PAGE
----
He is exactly the kind of person who can deal with the 3 am phone call without escalating it into another bloodbath.

Hillary sinks almost to the level of Rove etc. by taking them on, Obama can do much better by refusing to play that game. I think America, and all of us, want to hear more inspiration and less fighting.

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By peter (anonymous) | Posted April 02, 2008 at 00:13:46

i can't imagine it truly mattering who wins the nomination and subsequent presidential race. that said, perhaps the world will be a slightly more tolerable place with obama as president. and you've gotta admit, it would be pretty wild having a black man named obama as el presidente de los estados unidos.

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By Lora-Lee (anonymous) | Posted April 04, 2008 at 20:10:34

This article fairly disgusted me.

I can't believe you're still spouting the sort of enraptured Obamania optimism crap that we were all, for good or ill, so comprehensively exposed to for a month or so after the Iowa win. Get over it - Obama is not a messiah. He is finesse, rhetoric, and the product of a vigorous anti-establishment movement in the Democratic party - nothing more. It is evident that even the American news media has generally put the messianic portrayal behind them. I'm rather disheartened to see that you have not.

To suggest that Obama is above vituperation is hopelessly ingenuous. Every vague remark, every doubt expressed as to the practicality of Obama's platform or his qualifications to serve as national leader has been spun beyond reason into a racially loaded attack. This is politicking of the lowest order and certainly on par with the most invidious tactics of the Clinton campaign.

To call Clinton a moderate Republican is absurd. She is indeed an establishment candidate, but the establishment which she represents is unmistakeably Democratic. If you cannot understand this, and the distance at which Obama stands from the Democratic core, then you really are not fit to be commenting on American politics.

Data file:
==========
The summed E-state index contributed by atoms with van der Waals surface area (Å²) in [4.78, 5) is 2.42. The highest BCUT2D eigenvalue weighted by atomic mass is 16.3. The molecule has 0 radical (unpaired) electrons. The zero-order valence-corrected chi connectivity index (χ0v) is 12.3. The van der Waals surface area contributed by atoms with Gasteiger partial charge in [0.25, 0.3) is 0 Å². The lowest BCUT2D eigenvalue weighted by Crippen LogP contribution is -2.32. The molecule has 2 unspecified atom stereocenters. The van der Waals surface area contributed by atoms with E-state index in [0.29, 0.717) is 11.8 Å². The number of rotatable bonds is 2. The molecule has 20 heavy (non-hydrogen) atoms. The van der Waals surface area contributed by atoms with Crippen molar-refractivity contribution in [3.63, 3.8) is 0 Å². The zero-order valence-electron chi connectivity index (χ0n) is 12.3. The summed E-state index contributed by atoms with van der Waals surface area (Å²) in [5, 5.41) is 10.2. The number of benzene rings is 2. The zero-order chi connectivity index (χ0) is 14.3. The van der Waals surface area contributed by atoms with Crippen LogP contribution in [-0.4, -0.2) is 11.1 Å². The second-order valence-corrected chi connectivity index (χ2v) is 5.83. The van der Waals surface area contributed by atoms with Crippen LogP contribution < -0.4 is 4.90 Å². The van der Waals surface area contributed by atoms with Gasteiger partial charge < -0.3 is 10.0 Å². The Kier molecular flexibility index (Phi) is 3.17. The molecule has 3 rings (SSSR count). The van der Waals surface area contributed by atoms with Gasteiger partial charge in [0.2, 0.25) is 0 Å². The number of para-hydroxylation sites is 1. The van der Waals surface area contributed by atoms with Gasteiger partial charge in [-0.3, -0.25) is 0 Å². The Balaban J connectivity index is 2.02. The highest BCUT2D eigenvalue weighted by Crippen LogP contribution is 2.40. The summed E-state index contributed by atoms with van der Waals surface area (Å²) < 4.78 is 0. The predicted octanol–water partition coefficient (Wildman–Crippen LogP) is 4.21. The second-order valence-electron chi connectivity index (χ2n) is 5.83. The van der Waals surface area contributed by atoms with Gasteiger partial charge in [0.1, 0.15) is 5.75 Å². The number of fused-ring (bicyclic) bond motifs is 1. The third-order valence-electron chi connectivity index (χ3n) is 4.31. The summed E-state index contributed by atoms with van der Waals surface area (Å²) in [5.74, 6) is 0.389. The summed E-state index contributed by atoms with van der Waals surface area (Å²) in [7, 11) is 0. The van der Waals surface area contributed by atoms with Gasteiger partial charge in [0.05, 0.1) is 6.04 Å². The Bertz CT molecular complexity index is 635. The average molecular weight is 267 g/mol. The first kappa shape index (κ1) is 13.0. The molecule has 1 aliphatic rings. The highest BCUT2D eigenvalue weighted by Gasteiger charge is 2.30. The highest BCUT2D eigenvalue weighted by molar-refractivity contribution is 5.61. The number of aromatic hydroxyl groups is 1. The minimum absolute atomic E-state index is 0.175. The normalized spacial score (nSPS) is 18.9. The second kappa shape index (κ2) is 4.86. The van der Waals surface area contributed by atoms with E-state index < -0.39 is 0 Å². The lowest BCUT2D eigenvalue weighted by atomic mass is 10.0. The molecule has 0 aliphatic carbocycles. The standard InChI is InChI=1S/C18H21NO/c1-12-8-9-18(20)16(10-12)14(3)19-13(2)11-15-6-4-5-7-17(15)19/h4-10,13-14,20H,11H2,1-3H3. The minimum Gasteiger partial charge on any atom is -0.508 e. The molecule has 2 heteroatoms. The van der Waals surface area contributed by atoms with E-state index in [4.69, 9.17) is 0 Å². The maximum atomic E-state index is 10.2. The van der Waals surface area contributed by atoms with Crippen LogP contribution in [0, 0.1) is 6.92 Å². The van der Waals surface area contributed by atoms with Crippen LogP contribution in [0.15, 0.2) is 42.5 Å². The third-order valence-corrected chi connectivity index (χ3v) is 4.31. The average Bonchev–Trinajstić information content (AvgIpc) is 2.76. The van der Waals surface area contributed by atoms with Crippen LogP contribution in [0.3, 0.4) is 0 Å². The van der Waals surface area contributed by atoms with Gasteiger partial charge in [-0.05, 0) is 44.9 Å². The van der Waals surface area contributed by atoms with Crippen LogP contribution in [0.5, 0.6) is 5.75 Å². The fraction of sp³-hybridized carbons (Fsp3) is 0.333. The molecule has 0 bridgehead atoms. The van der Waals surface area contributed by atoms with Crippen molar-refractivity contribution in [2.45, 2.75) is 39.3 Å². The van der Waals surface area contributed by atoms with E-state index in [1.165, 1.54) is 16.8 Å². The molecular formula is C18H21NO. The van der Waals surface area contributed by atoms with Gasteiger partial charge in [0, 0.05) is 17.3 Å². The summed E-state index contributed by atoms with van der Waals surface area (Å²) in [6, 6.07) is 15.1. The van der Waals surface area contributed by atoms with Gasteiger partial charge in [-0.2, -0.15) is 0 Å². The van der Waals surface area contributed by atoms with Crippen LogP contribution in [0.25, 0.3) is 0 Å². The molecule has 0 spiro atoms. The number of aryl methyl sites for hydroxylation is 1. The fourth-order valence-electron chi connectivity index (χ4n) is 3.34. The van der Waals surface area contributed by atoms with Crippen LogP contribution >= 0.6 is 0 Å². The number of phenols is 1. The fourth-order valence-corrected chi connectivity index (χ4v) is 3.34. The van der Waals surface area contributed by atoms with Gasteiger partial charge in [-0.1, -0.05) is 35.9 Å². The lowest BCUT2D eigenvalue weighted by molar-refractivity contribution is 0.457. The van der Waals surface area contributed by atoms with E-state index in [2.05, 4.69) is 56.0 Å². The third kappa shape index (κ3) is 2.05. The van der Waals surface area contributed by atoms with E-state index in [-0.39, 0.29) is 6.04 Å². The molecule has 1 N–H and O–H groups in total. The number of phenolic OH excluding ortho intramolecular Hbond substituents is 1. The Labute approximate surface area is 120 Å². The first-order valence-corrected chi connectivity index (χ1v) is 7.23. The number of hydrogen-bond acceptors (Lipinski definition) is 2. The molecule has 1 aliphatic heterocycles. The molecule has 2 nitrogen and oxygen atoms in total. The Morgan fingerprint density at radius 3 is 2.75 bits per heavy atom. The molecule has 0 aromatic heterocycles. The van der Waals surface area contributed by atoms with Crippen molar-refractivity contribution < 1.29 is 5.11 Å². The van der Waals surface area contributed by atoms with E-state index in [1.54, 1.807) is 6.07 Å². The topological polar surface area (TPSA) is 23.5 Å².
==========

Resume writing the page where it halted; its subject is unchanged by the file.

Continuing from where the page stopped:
In sum, your naiveté here is laughable.

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By David (anonymous) | Posted April 05, 2008 at 17:03:15

The Clintons already had their "fling" - pun much intended - and not only in office but in other ways before their presidency which a lot of people must have forgotten. They are a group of criminals. I can't say Obama is the one for the job, and frankly with the dismal condition the US will find itself as Bush hands over the keys, perhaps all the candidates are just the ones dumb enough to think they can manage the mess, or don't care about the outcome as long as they get into the history books. But one thing is for sure, the country needs a new direction, and the government needs to restore openness with the people, and restore dignity to the office. That's not a job for Bill's 3rd term. And the country needs to get out of the repeating rut of Bush, Clinton, Bush, and then Clinton again. There are more than 2 families in the country.

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By JesseJames (anonymous) | Posted April 06, 2008 at 07:38:19